Post-apocalyptic drama starring Ann Todd as a forty-year old widow living with her two children, James and Mary, in an isolated valley that has miraculously escaped the fallout of a nuclear attack on the British Isles. The small uncontaminated community where she lives is periodically visited by a fisherman, Martin (Robert Brown), from another pocket of survivors.
James (Tim Seely) has a strong love of their farm and longs to see it grow and develop. Mary (Diane Clare), like all teenage girls, longs for pretty dresses, dances and a boyfriend: An ordinary family with ordinary hopes and ambitions, yet their lives have become extraordinary for its eight years since they had any communication with the outside world. When their solitude is broken by the arrival of a party of American troops, their joy is great, but it quickly turns to fear when they discover that the visitors want to head them into reservations for "contaminated persons."
The Offshore Island was the first television play written by Manchester born Marghanita Laski, a journalist, TV panelist (What's My Line) and novelist who had previously written the dramatic Little Boy Lost (1949), about a man searching for his lost son in post-war France. She sold the film rights to Paramount but was not best pleased when the studio turned the story into a musical starring Bing Crosby. In the 1960s she turned towards non-fiction and biographies producing works on Jane Austen, George Eliot and Rudyard Kipling.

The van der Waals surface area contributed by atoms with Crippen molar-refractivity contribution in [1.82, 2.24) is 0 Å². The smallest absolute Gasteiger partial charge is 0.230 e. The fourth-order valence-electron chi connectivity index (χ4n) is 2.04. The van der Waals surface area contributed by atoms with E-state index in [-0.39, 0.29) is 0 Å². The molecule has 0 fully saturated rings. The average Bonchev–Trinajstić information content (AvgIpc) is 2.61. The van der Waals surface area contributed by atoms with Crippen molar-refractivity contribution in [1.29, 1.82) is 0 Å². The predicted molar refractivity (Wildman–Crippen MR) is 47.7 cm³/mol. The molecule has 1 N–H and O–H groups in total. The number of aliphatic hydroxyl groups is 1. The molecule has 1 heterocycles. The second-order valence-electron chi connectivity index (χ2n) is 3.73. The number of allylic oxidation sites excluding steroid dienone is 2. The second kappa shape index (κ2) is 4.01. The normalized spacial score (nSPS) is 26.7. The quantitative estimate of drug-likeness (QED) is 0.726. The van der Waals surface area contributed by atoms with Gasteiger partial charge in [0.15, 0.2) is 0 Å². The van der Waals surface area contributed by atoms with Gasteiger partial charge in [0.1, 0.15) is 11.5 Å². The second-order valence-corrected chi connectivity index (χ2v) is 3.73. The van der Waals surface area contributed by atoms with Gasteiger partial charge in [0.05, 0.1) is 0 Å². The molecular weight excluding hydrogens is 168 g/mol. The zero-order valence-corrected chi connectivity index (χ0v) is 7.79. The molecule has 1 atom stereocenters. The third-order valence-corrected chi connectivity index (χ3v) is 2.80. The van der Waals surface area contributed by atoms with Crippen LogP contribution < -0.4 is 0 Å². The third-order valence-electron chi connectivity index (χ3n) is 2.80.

The Offshore Island was one of the first TV plays on a politically sensitive topic. It was an unsurprising choice for Laski bearing in mind her own personal beliefs about war and as a keen supporter of the Campaign for Nuclear Disarmament. The Offshore Island was produced as a stage play in the 1960s but received less than favourable reviews when it played in the United States, mainly due to the negative portrayal of America as the aggressor "victimising poor innocent England" - according to one critic in 1963. In her original script Laski had cast both the USA and the USSR as mirror images of themselves, but the Russians were cut in the re-writing.
The TV Play, broadcast in April 1959 by the BBC received a much warmer welcome by its audience. Even years later some viewers remember it as "a shattering and stunning experience" with comments like "Ms Laski's play has stayed with me ever since - it is, I think, the most powerful fiction I have ever seen on TV." Sadly, a modern audience would be unable to judge it now as the recording is missing from the BBC archives.
Published on December 22nd, 2019. Written by Laurence Marcus for Television Heaven.